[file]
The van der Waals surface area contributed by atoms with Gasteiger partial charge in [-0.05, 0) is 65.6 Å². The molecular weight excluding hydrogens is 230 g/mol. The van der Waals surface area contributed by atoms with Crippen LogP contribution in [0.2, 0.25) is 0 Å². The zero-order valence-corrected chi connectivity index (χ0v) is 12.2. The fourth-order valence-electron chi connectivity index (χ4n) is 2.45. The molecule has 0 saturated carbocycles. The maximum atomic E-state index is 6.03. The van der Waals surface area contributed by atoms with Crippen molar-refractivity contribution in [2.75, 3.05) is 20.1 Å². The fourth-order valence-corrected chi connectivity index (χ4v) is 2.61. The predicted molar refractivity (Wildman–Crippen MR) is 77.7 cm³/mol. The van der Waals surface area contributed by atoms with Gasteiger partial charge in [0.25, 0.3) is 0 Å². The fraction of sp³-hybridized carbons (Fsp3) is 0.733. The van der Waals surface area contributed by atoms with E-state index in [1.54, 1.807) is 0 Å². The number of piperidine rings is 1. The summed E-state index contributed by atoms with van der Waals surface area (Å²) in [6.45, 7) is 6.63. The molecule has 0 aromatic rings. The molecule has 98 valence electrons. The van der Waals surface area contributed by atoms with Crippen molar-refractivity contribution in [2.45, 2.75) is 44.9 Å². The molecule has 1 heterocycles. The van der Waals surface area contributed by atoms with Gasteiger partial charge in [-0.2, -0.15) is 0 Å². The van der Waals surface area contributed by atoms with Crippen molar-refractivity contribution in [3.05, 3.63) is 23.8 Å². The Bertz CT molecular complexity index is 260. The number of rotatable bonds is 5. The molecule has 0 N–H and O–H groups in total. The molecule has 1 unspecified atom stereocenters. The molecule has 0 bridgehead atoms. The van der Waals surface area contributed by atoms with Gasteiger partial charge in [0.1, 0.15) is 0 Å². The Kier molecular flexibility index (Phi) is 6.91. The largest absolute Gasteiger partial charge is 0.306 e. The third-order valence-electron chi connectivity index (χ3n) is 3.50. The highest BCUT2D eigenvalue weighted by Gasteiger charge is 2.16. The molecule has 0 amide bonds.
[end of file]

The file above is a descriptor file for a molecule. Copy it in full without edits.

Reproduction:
The van der Waals surface area contributed by atoms with Gasteiger partial charge in [-0.05, 0) is 65.6 Å². The molecular weight excluding hydrogens is 230 g/mol. The van der Waals surface area contributed by atoms with Crippen LogP contribution in [0.2, 0.25) is 0 Å². The zero-order valence-corrected chi connectivity index (χ0v) is 12.2. The fourth-order valence-electron chi connectivity index (χ4n) is 2.45. The molecule has 0 saturated carbocycles. The maximum atomic E-state index is 6.03. The van der Waals surface area contributed by atoms with Crippen molar-refractivity contribution in [2.75, 3.05) is 20.1 Å². The fourth-order valence-corrected chi connectivity index (χ4v) is 2.61. The predicted molar refractivity (Wildman–Crippen MR) is 77.7 cm³/mol. The van der Waals surface area contributed by atoms with Gasteiger partial charge in [0.25, 0.3) is 0 Å². The fraction of sp³-hybridized carbons (Fsp3) is 0.733. The van der Waals surface area contributed by atoms with E-state index in [1.54, 1.807) is 0 Å². The number of piperidine rings is 1. The summed E-state index contributed by atoms with van der Waals surface area (Å²) in [6.45, 7) is 6.63. The molecule has 0 aromatic rings. The molecule has 98 valence electrons. The van der Waals surface area contributed by atoms with Crippen molar-refractivity contribution in [2.45, 2.75) is 44.9 Å². The molecule has 1 heterocycles. The van der Waals surface area contributed by atoms with Gasteiger partial charge in [-0.2, -0.15) is 0 Å². The van der Waals surface area contributed by atoms with Crippen molar-refractivity contribution in [3.05, 3.63) is 23.8 Å². The Bertz CT molecular complexity index is 260. The number of rotatable bonds is 5. The molecule has 0 N–H and O–H groups in total. The molecule has 1 unspecified atom stereocenters. The molecule has 0 bridgehead atoms. The van der Waals surface area contributed by atoms with Gasteiger partial charge in [0.1, 0.15) is 0 Å². The Kier molecular flexibility index (Phi) is 6.91. The largest absolute Gasteiger partial charge is 0.306 e. The third-order valence-electron chi connectivity index (χ3n) is 3.50. The highest BCUT2D eigenvalue weighted by Gasteiger charge is 2.16. The molecule has 0 amide bonds.